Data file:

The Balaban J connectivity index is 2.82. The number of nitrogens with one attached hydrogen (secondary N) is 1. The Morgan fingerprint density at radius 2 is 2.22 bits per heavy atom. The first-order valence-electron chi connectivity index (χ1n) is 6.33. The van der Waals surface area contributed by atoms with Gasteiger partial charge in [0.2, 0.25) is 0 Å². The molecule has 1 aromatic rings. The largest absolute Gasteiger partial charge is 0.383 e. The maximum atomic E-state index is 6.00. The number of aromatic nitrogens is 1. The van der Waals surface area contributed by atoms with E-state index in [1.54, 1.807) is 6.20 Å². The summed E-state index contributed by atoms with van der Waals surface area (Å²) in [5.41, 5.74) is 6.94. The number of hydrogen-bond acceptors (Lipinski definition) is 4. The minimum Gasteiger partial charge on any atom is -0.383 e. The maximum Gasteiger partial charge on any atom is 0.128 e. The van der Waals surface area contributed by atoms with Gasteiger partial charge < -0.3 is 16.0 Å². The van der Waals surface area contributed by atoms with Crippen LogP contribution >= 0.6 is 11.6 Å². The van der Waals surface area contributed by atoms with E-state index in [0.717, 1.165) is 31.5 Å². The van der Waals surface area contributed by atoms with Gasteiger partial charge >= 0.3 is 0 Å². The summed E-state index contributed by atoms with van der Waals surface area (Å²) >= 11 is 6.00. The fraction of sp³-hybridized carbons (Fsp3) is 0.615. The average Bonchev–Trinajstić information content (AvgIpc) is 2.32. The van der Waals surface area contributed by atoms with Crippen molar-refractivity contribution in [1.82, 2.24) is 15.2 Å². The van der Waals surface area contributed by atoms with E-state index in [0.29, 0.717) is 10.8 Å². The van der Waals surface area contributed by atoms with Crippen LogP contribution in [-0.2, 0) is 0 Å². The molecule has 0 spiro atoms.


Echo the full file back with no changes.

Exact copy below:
The Balaban J connectivity index is 2.82. The number of nitrogens with one attached hydrogen (secondary N) is 1. The Morgan fingerprint density at radius 2 is 2.22 bits per heavy atom. The first-order valence-electron chi connectivity index (χ1n) is 6.33. The van der Waals surface area contributed by atoms with Gasteiger partial charge in [0.2, 0.25) is 0 Å². The molecule has 1 aromatic rings. The largest absolute Gasteiger partial charge is 0.383 e. The maximum atomic E-state index is 6.00. The number of aromatic nitrogens is 1. The van der Waals surface area contributed by atoms with E-state index in [1.54, 1.807) is 6.20 Å². The summed E-state index contributed by atoms with van der Waals surface area (Å²) in [5.41, 5.74) is 6.94. The number of hydrogen-bond acceptors (Lipinski definition) is 4. The minimum Gasteiger partial charge on any atom is -0.383 e. The maximum Gasteiger partial charge on any atom is 0.128 e. The van der Waals surface area contributed by atoms with Gasteiger partial charge < -0.3 is 16.0 Å². The van der Waals surface area contributed by atoms with Crippen LogP contribution >= 0.6 is 11.6 Å². The van der Waals surface area contributed by atoms with E-state index in [0.717, 1.165) is 31.5 Å². The van der Waals surface area contributed by atoms with Gasteiger partial charge >= 0.3 is 0 Å². The summed E-state index contributed by atoms with van der Waals surface area (Å²) >= 11 is 6.00. The fraction of sp³-hybridized carbons (Fsp3) is 0.615. The average Bonchev–Trinajstić information content (AvgIpc) is 2.32. The van der Waals surface area contributed by atoms with Crippen molar-refractivity contribution in [1.82, 2.24) is 15.2 Å². The van der Waals surface area contributed by atoms with E-state index in [0.29, 0.717) is 10.8 Å². The van der Waals surface area contributed by atoms with Crippen LogP contribution in [-0.2, 0) is 0 Å². The molecule has 0 spiro atoms.